Much has been written about American exceptionalism. In terms of economic, political, military, scientific and cultural dominance, America might be unrivaled, and in that sense "exceptional." Some aspects of American exceptionalism are clearly good, and the 4th of July is a good time to celebrate them, but other parts of our "exceptionalism" are unquestionably bad. Nor is there any guarantee that American exceptionalism will continue, for history teaches us that even the mightiest civilizations come and go.
More importantly, from a theological or Christian point of view, America is no more "exceptional" in God's eyes than any other country. While allowing for a natural and wholesome love, even pride, in your own country ("there's no place like home"), our geo-political egalitarianism subverts the claim of absolute allegiance to any one nation. Our ultimate citizenship, said Paul, is spiritual rather than earthly (Philippians 3:20).
Christian global vision asks that we care for every country and people as much as we do our own. America has a complicated problem with 12 million illegal immigrants, to take just one example, and no obvious solution is forthcoming. But while politicians blame each other to score political points, Christians do well to recall God's words to ancient Israel: "Do not mistreat an alien or oppress him, for you were aliens in Egypt. . . You are to love those who are aliens, for you yourselves were aliens in Egypt" (Exodus 22:21, Deuteronomy 10:19). And from Leviticus 19:34: "When an alien lives with you in your land, do not mistreat him. The alien living with you must be treated as one of your native-born. Love him as yourself, for you were aliens in Egypt. I am the Lord your God."
There's no such thing as a "Christian" politics, and efforts by all political parties to co-opt Jesus badly distort his message. The Jesus of the Gospels proposes no political program, but something far more strenuous, something that historian Garry Wills calls "scary, dark and demanding." No state or political party, says Wills in his book What Jesus Meant , can indulge in the self-sacrifice that Jesus demands when he asks his followers to lovingly serve the least and the last wherever we find them. But what's impossible for a state is compulsory for a Christian.
An early work called the Letter to Diognetus (c. 130 AD) captures the believer's ambivalent relationship between our geo-political identity and our Christian confession (5:1–5, my emphasis).
For the Christians are distinguished from other men neither by country, nor language, nor the customs which they observe. For they neither inhabit cities of their own, nor employ a peculiar form of speech, nor lead a life which is marked out by any singularity. The course of conduct which they follow has not been devised by any speculation or deliberation of inquisitive men; nor do they, like some, proclaim themselves the advocates of any merely human doctrines. But, inhabiting Greek as well as barbarian cities, according as the lot of each of them has determined, and following the customs of the natives in respect to clothing, food, and the rest of their ordinary conduct, they display to us their wonderful and confessedly striking method of life. They dwell in their own countries, but simply as sojourners [or resident aliens]. As citizens, they share in all things with others, and yet endure all things as if foreigners. Every foreign land is to them as their native country, and every land of their birth as a land of strangers .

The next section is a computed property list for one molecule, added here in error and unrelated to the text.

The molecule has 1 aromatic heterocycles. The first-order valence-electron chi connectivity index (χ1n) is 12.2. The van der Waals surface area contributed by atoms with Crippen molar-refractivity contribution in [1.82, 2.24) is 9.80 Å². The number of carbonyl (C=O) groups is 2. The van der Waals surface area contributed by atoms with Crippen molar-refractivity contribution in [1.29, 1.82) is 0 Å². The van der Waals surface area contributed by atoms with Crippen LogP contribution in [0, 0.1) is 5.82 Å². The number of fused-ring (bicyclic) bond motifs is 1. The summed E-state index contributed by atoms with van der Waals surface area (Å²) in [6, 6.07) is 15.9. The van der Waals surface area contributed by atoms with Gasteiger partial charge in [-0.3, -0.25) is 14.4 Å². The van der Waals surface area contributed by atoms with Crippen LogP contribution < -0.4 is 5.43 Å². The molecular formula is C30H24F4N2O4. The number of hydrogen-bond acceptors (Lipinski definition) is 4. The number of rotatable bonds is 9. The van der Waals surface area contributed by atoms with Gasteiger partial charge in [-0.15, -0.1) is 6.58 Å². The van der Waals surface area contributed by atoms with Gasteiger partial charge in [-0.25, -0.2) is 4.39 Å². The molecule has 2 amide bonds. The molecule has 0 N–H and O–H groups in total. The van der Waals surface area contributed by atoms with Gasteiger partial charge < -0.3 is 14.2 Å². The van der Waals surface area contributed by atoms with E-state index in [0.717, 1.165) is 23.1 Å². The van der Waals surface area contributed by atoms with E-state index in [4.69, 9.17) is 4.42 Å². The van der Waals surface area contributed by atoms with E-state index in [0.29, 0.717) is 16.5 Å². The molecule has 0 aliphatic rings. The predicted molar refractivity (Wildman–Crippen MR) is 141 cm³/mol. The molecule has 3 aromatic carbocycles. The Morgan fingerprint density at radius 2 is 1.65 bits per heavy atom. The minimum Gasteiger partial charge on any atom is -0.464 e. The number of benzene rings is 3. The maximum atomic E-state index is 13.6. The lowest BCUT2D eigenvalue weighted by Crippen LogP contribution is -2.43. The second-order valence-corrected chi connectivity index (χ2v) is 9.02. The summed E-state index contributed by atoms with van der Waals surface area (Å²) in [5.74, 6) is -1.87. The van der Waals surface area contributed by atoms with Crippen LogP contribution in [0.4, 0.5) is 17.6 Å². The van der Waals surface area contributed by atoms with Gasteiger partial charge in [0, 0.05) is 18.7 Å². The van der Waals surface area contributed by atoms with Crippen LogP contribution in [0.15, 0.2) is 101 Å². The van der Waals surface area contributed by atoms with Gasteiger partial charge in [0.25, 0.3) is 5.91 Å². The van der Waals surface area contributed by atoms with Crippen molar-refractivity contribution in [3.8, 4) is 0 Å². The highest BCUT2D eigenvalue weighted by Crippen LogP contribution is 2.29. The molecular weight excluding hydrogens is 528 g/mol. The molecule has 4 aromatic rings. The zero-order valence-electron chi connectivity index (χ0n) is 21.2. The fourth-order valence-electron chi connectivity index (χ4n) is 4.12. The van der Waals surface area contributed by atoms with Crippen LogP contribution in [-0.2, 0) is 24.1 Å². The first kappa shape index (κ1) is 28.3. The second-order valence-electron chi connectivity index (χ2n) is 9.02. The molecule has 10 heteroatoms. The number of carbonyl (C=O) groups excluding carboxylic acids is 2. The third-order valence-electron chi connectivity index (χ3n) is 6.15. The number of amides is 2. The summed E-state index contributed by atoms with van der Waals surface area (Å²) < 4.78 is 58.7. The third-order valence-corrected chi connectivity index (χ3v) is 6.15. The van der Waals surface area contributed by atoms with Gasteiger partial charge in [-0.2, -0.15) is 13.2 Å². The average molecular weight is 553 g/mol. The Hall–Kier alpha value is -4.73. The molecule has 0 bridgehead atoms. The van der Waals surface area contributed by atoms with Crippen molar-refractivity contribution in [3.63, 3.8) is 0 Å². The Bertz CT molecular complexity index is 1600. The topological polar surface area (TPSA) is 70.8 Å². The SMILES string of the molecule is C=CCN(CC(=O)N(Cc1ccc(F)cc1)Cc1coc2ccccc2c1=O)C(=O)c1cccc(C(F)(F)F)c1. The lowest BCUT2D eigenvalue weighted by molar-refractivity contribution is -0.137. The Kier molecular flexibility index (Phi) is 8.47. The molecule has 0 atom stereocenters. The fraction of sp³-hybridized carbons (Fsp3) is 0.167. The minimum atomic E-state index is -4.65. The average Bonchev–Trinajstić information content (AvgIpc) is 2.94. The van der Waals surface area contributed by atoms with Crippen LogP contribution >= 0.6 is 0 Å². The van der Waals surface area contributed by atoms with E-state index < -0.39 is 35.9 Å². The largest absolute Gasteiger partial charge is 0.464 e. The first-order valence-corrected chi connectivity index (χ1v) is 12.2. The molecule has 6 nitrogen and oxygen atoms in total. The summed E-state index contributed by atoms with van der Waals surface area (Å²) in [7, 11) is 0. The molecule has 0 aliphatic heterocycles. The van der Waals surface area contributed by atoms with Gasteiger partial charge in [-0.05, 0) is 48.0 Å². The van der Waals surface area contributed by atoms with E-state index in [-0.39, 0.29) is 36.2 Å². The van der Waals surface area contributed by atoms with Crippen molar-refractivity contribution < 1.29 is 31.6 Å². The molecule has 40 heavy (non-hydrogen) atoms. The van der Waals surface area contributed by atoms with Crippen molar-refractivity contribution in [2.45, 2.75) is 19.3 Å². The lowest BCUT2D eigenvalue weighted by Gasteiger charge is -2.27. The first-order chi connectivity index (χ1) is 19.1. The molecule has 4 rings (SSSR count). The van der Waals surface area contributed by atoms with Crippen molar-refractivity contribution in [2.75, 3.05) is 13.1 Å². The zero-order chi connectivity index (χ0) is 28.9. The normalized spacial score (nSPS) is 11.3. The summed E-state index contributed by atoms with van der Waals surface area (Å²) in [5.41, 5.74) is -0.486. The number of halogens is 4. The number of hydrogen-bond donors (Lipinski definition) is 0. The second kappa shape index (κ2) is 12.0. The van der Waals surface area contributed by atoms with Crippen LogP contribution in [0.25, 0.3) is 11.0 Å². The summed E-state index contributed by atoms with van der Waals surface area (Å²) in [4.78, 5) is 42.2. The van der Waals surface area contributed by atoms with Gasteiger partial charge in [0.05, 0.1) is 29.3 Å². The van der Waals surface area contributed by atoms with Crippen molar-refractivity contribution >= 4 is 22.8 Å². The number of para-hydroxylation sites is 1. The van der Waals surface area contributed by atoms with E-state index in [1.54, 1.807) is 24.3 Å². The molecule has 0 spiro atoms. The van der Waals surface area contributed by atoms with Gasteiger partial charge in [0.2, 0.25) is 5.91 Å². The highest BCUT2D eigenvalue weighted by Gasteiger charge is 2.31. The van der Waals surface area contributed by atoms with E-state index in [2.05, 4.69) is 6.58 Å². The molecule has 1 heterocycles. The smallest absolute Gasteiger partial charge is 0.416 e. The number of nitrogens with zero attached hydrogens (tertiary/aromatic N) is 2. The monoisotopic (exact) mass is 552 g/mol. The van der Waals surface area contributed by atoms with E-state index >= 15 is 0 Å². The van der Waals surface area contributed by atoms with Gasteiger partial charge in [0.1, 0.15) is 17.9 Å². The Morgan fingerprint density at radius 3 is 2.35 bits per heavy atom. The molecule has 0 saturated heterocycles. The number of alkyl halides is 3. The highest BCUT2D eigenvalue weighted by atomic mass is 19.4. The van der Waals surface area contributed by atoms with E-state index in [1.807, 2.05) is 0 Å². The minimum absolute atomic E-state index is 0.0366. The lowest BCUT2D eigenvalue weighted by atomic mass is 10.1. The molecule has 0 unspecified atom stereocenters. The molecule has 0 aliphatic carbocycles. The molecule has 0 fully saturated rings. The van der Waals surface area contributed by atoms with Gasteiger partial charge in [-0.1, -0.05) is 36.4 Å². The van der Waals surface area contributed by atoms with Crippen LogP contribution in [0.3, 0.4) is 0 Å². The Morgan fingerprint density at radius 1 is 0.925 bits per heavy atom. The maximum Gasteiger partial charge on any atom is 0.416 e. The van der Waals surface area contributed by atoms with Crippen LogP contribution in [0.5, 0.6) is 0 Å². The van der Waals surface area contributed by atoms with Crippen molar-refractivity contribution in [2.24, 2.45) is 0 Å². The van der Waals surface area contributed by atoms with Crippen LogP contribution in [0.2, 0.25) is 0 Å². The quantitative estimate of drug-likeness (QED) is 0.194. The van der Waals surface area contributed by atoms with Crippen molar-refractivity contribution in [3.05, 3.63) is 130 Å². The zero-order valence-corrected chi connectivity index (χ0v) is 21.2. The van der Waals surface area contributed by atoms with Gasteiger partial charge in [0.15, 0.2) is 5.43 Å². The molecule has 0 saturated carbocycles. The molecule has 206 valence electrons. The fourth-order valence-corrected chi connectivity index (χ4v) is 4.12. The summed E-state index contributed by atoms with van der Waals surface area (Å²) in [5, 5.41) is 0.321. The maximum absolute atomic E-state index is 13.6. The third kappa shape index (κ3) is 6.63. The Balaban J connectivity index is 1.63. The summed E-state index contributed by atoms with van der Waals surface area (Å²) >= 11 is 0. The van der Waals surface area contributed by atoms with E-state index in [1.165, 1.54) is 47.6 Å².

Like people in every nation, Christians reflect their particular time and place. We support and enjoy our various countries, but only as if we were resident aliens. We experience an ambivalent and divided loyalty — ultimate loyalty only to the city of God and its "politics" of self-sacrificing love, and merely penultimate loyalty to the city of man and to what Diognetus calls its "merely human doctrines." In the end, we honor "every foreign land" as if it were our own, and experience our own country as a "foreign land."
For further reflection :
* Consider the counsel of Origen (185–254 AD) from Against Celsus , Book VIII, Chap. 73:
And as we — by our prayers —
vanquish all the demons that stir up war,
and lead to the violation of oaths,
and disturb the peace,
we in this service
are much more helpful to the kings
than those who go into the field
to fight for them.
And we do take our part in public affairs,
when along with righteous prayers,
we practice self-denying disciplines and meditations,
which teach us to despise pleasures,
and not to be lead astray by them.
And none fight better for the king
[and his role of preserving justice]
than we do.
We do not indeed fight under him,
although he demands it;
but we fight on his behalf,
forming a special army of piety
by offering our prayers to God.
From the Englewood Review of Books (May 1, 2009). Quoted in Water, Faith and Wood: Stories of the Early Church’s Witness for Today , by Christopher Smith (Doulos Christou Press, 2003).